Neuromarketing

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Neuromarketing is a new field of marketing research that studies consumers' sensorimotor, cognitive, and affective response to marketing stimuli. Researchers use technologies such as functional magnetic resonance imaging (fMRI) to measure changes in activity in parts of the brain, electroencephalography (EEG) and Steady state topography (SST) to measure activity in specific regional spectra ofthe brain response, and/or sensors to measure changes in one's physiological state, also known as biometrics, including (heart rate and respiratory rate, galvanic skin response) to learn why consumers make the decisions they do, and what part of the brain is telling them to do it.
Companies such as Google, CBS, and Frito-Lay amongst others have used neuromarketing research services to measureconsumer thoughts on their advertisements or products.[1]
The word "neuromarketing" was coined by Ale Smidts in 2002.[2]

The neuromarketing concept

The neuromarketing concept was developed by psychologists at Harvard University in 1990. The technology is based on a model whereby the major thinking part of human activity (over 90%), including emotion, takes place in the subconscious area that isbelow the levels of controlled awareness. For this reason, the perception technologists of the market are very tempted to learn the techniques of effective manipulation of the subconscious brain activity. The main reason is to inspire the desired reaction in person’s perception as deeply as possible.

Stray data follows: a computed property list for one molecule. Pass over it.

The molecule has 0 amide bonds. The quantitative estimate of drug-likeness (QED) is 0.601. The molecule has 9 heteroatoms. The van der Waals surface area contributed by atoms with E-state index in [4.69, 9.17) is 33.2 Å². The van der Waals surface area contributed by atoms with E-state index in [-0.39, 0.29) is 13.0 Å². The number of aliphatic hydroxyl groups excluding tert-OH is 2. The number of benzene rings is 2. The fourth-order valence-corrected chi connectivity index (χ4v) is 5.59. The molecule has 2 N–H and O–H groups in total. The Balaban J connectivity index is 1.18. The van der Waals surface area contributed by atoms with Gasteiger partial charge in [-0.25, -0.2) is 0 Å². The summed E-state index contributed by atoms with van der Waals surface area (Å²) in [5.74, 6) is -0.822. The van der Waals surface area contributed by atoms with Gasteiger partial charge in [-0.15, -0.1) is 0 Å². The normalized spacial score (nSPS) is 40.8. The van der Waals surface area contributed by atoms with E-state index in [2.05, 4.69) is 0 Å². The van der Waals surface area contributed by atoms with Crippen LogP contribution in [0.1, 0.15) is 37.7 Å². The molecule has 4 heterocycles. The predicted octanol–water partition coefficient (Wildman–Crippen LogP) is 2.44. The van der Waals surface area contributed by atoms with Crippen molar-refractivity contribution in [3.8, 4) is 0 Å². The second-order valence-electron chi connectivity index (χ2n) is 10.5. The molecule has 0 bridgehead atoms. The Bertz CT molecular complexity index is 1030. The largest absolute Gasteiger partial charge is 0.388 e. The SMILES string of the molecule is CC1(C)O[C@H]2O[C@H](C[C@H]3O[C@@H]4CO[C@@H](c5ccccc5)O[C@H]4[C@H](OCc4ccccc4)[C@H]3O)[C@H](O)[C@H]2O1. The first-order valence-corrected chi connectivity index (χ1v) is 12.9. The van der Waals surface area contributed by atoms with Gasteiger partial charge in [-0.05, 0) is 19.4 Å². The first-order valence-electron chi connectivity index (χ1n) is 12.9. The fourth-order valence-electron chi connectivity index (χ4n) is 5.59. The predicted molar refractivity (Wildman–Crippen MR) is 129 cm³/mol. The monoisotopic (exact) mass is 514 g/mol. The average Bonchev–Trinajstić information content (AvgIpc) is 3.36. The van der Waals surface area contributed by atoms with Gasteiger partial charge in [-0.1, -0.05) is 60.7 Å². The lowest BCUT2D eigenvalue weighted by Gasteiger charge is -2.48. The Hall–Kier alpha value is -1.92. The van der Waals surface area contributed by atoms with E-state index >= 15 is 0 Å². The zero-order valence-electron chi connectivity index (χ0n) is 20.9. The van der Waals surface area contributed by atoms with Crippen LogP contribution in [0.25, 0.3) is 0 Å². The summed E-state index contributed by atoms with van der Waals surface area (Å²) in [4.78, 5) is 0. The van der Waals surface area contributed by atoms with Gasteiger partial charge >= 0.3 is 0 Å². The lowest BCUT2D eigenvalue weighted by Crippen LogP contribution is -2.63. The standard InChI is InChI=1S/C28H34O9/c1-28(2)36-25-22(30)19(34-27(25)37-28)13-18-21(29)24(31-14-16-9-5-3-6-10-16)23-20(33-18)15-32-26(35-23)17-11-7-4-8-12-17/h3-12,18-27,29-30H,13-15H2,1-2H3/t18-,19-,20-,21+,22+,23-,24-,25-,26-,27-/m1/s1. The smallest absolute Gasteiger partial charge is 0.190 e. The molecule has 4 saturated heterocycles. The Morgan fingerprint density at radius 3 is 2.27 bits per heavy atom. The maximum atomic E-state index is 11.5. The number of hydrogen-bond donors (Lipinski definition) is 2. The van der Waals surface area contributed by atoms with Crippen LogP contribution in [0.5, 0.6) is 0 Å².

Main article: Meme
The base of neuromarketing is “meme”[3][4] (by Richard Dawkins - a unit ofcultural information similar to gene).[5] Meme is a unit of information stored in the brain. These units are effective at influencing a person who is making choices and decisions within 2.6 seconds. If “meme” is chosen properly we remember the good, joke or song and would share it. “Memes stay in memory and they are affected by marketers”.
Examples of memes: Aromas of fresh bread, sweets,grandmother's pie; Characters in fairy tales, melodies that cannot be out of head. Thus neuromarketers examine people (brain scan, revealing subconscious motives) and manipulate them.
See also: Gerald Zaltman
Best-known technology of neuromarketing was developed in the late 1990s by Harvard professor Jerry Zaltmen (Gerald Zaltman), once it was patented under the name of Zaltman Metaphor ElicitationTechnique (ZMET). The essence of ZMET reduces to exploring the human unconscious with specially selected sets of images that cause a positive emotional response and activate hidden images, metaphors stimulating the purchase.[6] Graphical collages are constructed on the base of detected images, which lays in the basis for commercials. Marketing Technology ZMET quickly gained popularity among hundreds ofmajor companies-customers including Coca-Cola, General Motors, Nestle, Procter & Gamble.
[edit]Coke vs. Pepsi

In a study from the group of Read Montague published in 2004 in Neuron,[7] 67 people had their brains scanned while being given the "Pepsi Challenge", a blind taste test of Coca-Cola and Pepsi. Half the subjects chose Pepsi, since Pepsi tended to produce a stronger response than Cokein their brain's ventromedial prefrontal cortex, a region thought to process feelings of reward. But when the subjects were told they were drinking Coke three-quarters said that Coke tasted better. Their brain activity had also changed. The lateral prefrontal cortex, an area of the brain that scientists say governs high-level cognitive powers, and the hippocampus, an area related to memory, werenow being used, indicating that the consumers were thinking about Coke and relating it to memories and other impressions. The results demonstrated that Pepsi should have half the market share, but in reality consumers are buying Coke for reasons related less to their taste preferences and more to their experience with the Coke brand.
[edit]Criticism

Some consumer advocate organizations, such...
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